Buckley: (Buckley loses his composure) Now listen, you queer.  Stop calling me a crypto-Nazi or I’ll sock you in your goddam face and you’ll stay plastered. 


Howard K. Smith: Gentlemen! Let’s not call names …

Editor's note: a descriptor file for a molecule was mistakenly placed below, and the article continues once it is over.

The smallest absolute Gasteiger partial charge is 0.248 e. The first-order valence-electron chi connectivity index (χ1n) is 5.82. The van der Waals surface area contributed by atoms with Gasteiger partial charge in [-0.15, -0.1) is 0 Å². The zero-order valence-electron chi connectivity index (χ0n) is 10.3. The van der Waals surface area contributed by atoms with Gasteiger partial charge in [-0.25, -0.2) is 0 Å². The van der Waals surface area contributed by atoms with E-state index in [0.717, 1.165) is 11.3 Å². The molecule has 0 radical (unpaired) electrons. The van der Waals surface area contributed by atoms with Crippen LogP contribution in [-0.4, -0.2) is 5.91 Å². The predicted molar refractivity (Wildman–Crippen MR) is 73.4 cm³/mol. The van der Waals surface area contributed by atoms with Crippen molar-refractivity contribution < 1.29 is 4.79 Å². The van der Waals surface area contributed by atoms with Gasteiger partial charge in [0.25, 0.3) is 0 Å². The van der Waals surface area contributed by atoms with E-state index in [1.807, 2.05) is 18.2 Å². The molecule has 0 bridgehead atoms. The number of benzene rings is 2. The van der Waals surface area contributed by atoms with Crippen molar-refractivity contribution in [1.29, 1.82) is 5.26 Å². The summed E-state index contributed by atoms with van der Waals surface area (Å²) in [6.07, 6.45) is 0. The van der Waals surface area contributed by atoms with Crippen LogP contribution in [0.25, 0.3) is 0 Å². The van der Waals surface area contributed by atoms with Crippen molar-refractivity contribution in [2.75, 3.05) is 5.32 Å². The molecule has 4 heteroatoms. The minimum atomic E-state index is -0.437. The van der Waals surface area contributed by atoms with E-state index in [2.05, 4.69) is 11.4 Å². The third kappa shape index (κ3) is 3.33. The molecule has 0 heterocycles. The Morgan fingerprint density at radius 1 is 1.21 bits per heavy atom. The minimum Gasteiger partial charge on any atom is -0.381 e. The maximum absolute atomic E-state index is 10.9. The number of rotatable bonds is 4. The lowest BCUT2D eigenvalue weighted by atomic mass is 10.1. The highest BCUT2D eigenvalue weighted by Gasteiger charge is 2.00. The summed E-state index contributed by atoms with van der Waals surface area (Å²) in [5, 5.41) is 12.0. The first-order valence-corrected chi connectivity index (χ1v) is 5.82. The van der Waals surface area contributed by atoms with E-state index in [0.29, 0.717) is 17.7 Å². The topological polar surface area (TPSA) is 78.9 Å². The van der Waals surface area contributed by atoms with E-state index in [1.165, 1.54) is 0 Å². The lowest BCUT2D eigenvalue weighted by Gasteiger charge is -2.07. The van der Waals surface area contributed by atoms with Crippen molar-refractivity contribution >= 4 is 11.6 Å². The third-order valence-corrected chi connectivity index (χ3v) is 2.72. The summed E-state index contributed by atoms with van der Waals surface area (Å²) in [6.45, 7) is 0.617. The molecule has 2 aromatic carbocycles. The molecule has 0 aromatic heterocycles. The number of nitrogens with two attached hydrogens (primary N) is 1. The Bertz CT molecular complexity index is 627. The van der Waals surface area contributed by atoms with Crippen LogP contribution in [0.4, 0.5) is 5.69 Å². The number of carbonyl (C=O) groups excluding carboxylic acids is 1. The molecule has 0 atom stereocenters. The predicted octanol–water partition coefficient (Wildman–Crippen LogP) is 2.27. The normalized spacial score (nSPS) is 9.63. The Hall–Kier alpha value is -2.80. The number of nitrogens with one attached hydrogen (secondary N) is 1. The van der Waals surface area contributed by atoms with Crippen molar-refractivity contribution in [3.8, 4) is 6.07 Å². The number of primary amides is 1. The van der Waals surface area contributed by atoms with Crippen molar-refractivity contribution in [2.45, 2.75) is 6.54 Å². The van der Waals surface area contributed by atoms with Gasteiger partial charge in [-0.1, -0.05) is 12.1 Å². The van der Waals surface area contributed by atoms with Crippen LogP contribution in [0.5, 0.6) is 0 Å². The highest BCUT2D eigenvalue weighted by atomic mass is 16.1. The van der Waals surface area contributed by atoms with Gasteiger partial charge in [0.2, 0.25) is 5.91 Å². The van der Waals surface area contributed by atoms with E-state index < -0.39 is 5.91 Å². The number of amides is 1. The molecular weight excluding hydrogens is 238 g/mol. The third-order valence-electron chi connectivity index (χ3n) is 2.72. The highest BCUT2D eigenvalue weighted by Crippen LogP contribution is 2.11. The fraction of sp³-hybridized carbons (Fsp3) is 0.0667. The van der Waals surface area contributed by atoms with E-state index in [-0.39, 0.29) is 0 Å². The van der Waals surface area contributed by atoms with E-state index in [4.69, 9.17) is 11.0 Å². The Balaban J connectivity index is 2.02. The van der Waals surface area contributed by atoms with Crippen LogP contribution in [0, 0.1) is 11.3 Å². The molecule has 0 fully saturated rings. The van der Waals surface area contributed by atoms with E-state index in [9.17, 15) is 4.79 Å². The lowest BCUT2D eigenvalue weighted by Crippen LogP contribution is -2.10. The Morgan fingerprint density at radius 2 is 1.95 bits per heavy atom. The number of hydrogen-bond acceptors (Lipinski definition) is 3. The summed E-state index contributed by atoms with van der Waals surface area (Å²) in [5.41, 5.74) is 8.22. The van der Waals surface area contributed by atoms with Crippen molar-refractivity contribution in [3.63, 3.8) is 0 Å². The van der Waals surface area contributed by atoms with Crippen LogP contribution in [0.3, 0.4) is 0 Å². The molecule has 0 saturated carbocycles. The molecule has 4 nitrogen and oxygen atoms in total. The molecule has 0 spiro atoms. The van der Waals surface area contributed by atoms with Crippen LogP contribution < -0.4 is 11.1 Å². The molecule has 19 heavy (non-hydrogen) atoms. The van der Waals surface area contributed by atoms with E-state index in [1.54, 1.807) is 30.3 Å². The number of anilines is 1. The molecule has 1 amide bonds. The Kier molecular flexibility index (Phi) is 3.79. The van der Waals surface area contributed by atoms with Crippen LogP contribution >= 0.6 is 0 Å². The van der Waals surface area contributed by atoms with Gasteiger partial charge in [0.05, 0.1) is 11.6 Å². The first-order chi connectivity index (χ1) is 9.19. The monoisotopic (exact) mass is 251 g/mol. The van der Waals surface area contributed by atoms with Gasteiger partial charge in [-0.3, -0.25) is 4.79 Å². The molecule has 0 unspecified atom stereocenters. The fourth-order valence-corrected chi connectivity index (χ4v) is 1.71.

It may not have been the first time someone was called a “crypto-Nazi” or Nazi of any sort on network television but it was definitely the first time someone was called “a queer.”  The debates and this particular exchange were to haunt the two men for the rest of their lives, particularly Buckley, although Vidal subsequently returned to the subject of these debates many times. It eventually produced lawsuits with each man suing the other over what they wrote about their encounter. I was 16 when I was these debates in 1968. My sisters, staunch left-wing civil rights activists, watched because they wanted to see Vidal skewer Buckley.  (I had never heard of Vidal before the debate despite the fact that he had just published the best-selling sex parody Myra Breckinridge, one of the most outrageous novels of the 1960s. I had heard of Buckley because the news of his 1965 campaign for mayor of New York had filtered down to Philadelphia.)  My sisters and I gasped at first at the exchange but then we whooped that Vidal had made Buckley say something like that, so lose control of himself. “Vidal was just saying the truth. Buckley is a Nazi,” I remember one of my sisters saying. But actually that really was not right. Buckley, conservative as he was, was nobody’s Nazi and he was right to take at someone calling them that. No doubt, he had become increasingly sensitive on this point as he had been disturbed by demonstrators nightly outside his hotel and had heard everyone to the right of Fidel Castro called a fascist by rebels of the New Left. As he said just moments before his homophobic outburst: